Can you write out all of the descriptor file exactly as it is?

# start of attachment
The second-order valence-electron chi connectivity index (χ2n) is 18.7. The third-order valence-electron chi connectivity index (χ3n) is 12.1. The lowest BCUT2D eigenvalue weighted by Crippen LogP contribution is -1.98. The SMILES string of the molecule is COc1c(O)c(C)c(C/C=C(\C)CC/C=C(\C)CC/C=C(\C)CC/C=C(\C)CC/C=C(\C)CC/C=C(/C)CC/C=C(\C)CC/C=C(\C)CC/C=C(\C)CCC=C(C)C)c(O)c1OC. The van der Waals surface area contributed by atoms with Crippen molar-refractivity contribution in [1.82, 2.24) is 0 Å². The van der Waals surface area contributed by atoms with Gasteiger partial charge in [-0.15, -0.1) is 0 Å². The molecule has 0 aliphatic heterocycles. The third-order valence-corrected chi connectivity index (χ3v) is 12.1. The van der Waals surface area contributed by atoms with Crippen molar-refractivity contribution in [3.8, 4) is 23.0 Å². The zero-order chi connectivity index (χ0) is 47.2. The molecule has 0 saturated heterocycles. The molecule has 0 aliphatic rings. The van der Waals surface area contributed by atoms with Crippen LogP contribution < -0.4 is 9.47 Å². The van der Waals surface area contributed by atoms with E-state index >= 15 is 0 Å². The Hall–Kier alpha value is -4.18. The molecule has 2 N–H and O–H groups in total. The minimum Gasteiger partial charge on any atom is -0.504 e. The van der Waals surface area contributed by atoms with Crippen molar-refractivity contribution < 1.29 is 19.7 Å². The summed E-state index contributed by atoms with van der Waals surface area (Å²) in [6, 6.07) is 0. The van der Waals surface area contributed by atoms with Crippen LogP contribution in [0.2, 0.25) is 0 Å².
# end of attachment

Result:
The second-order valence-electron chi connectivity index (χ2n) is 18.7. The third-order valence-electron chi connectivity index (χ3n) is 12.1. The lowest BCUT2D eigenvalue weighted by Crippen LogP contribution is -1.98. The SMILES string of the molecule is COc1c(O)c(C)c(C/C=C(\C)CC/C=C(\C)CC/C=C(\C)CC/C=C(\C)CC/C=C(\C)CC/C=C(/C)CC/C=C(\C)CC/C=C(\C)CC/C=C(\C)CCC=C(C)C)c(O)c1OC. The van der Waals surface area contributed by atoms with Crippen molar-refractivity contribution in [1.82, 2.24) is 0 Å². The van der Waals surface area contributed by atoms with Gasteiger partial charge in [-0.15, -0.1) is 0 Å². The molecule has 0 aliphatic heterocycles. The third-order valence-corrected chi connectivity index (χ3v) is 12.1. The van der Waals surface area contributed by atoms with Crippen molar-refractivity contribution in [3.8, 4) is 23.0 Å². The zero-order chi connectivity index (χ0) is 47.2. The molecule has 0 saturated heterocycles. The molecule has 0 aliphatic rings. The van der Waals surface area contributed by atoms with Crippen LogP contribution < -0.4 is 9.47 Å². The van der Waals surface area contributed by atoms with E-state index >= 15 is 0 Å². The Hall–Kier alpha value is -4.18. The molecule has 2 N–H and O–H groups in total. The minimum Gasteiger partial charge on any atom is -0.504 e. The van der Waals surface area contributed by atoms with Crippen molar-refractivity contribution < 1.29 is 19.7 Å². The summed E-state index contributed by atoms with van der Waals surface area (Å²) in [6, 6.07) is 0. The van der Waals surface area contributed by atoms with Crippen LogP contribution in [0.2, 0.25) is 0 Å².